• Christopher Makinson, PhD, Institute for Genomic Medicine
    $445,009 over two years from the National Institute of Neurological Disorders and Stroke for "Advancing the functional maturity of brain organoids by synthetic afferentation."
  • Karen Marder, MD, Sergievsky Center
    $2,214,763 over five years from the National Institute of Neurological Disorders and Stroke for "Clinical Research Sites for the Network of Excellence in Neuroscience Clinical Trials (NeuroNEXT sites)."
  • Claude Mellins, PhD, Psychiatry
    $331,395 over five years for a subaward from the National Institute of Mental Health for "HIV Center for Clinical and Behavioral Studies."
  • Umrao Monani, PhD, Neurology
    $300,000 over three years from the Muscular Dystrophy Association for "Mechanisms and treatment of muscle pathology in spinal muscular atrophy."
  • Stephen Tsang, MD, PhD, Ophthalmology
    $1,549,543 over four years from the National Eye Institute for "Defining Barriers to Gene Therapy."


School of Nursing

At the 36th annual Eastern Nursing Research Society conference, held April 4 and 5 in Boston, Massachusetts, 10 students from the School of Nursing presented their research at poster sessions and symposiums:

  • Justinna Dixon: “Assessing Racial Disparities in Acute Care Utilization among Patients with Serious Mental Illness with Co-occurring Diabetes”
  • Danica Dorlette: “Cancer Care Trajectories in People Experiencing Homelessness: A Scoping Review”
  • Tyler Gaedecke: “Personal Healthcare Networks: Investigating Access to Care After Gender-Affirming Surgery” and “Past-year Healthcare Avoidance or Delay is Associated with Transgender and Gender Diverse Individuals’ Mental Health”
  • Sarah Harkins: “A Scoping Review of Interventions and Evidence-Based Programs in the Postpartum Period to Reduce Maternal Morbidity in the United States”
  • Madison Horton: “Advanced Practice Nurses’ Contribution to Health Service Utilization, Healthcare Costs, and Access: A Scoping Review”
  • Sarah Leonard: “Weight Discrimination and Self-Injurious Thoughts and Behaviors in Early Adolescence”
  • Amy McMenamin: “Health Professional Shortage Areas and Acute Care Utilization Among Medicare Beneficiaries with Multiple Chronic Conditions”
  • Brittany Taylor: “Depression in Black Mothers: A Concept Analysis”
  • David Lopez Veneros: “An Ecological Momentary Assessment of Physical Activity Patterns Among Sexual and Gender Minority Adults”
  • Eunice Yang: “How Much Should Insulin Be Reduced on Dialysis Days for Adults with Diabetes Receiving Hemodialysis? A Systematic Review”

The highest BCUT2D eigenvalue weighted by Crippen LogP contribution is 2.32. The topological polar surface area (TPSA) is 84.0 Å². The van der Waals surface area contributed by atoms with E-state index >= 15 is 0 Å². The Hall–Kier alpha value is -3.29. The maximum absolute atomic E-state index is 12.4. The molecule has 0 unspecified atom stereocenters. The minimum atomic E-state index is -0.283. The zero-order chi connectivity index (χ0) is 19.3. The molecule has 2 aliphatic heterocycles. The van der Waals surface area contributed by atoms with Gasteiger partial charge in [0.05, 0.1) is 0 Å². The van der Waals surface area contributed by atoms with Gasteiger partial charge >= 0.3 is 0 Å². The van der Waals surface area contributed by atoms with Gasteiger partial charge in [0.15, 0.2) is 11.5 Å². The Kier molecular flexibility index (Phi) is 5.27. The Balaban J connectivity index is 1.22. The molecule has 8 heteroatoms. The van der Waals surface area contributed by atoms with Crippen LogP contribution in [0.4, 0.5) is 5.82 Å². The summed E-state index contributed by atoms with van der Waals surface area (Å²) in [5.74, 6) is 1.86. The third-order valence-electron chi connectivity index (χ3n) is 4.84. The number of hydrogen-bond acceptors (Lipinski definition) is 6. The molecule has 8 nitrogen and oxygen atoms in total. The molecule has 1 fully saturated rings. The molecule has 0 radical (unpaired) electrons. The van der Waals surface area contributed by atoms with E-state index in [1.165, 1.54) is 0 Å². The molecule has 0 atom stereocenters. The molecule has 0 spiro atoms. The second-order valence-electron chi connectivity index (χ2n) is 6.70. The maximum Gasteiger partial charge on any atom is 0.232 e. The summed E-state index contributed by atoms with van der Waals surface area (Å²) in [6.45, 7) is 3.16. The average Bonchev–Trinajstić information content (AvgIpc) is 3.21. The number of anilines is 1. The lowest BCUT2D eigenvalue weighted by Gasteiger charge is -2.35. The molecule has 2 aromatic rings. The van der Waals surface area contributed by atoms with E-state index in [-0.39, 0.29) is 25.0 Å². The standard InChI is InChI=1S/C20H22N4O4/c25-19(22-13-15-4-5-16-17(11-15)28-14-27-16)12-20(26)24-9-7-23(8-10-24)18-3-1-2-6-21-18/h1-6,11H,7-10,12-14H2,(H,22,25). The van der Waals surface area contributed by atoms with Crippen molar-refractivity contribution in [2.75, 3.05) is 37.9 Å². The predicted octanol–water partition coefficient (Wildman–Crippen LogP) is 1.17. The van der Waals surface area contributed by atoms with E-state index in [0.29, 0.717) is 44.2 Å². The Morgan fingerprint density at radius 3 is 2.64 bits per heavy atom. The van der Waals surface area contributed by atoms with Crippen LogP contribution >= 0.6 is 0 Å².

Vagelos College of Physicians and Surgeons

Social Media Snapshot

At the 2024 Student Research Day, 74 #ColumbiaVPS medical students presented their research to colleagues, fellow students, faculty, and ... | Instagram

In the News Highlights

  • Too Often, Postpartum Depression Goes Untreated in Black, Hispanic Women
    Apr 3, 2024
    U.S. News & World Report
    “By following people through the postpartum year, our findings elucidate how many individuals with mental health symptoms fall through the cracks and don’t ever receive the care they need,” said senior researcher Jamie Daw, an assistant professor of health policy and management at the Columbia University Mailman School of Public Health.
  • How These Feathery ‘Memory Geniuses’ Remember Where They Stashed Their Food
    Mar 29, 2024
    Popular Science
    “We see the world through our memories of objects, places and people,” study co-author and Columbia University neuroscientist Dmitriy Aronov said in a statement. “Memories entirely define the way we see and interact with the world. With this bird, we have a way to understand memory in an incredibly simplified way, and in understanding their memory, we will understand something about ourselves.”
  • Did You Enjoy the Cherry Blossoms' Early Peak Bloom? It Was a Warning Sign.
    Mar 26, 2024
    National Geographic
    While they may not produce edible fruit, the impacts of climate change on cherry blossom trees also provide a fitting example of what other crop-producing trees—such as apples and peach blossoms—are simultaneously undergoing, according to Lewis Ziska, a plant physiologist and associate professor at Columbia University.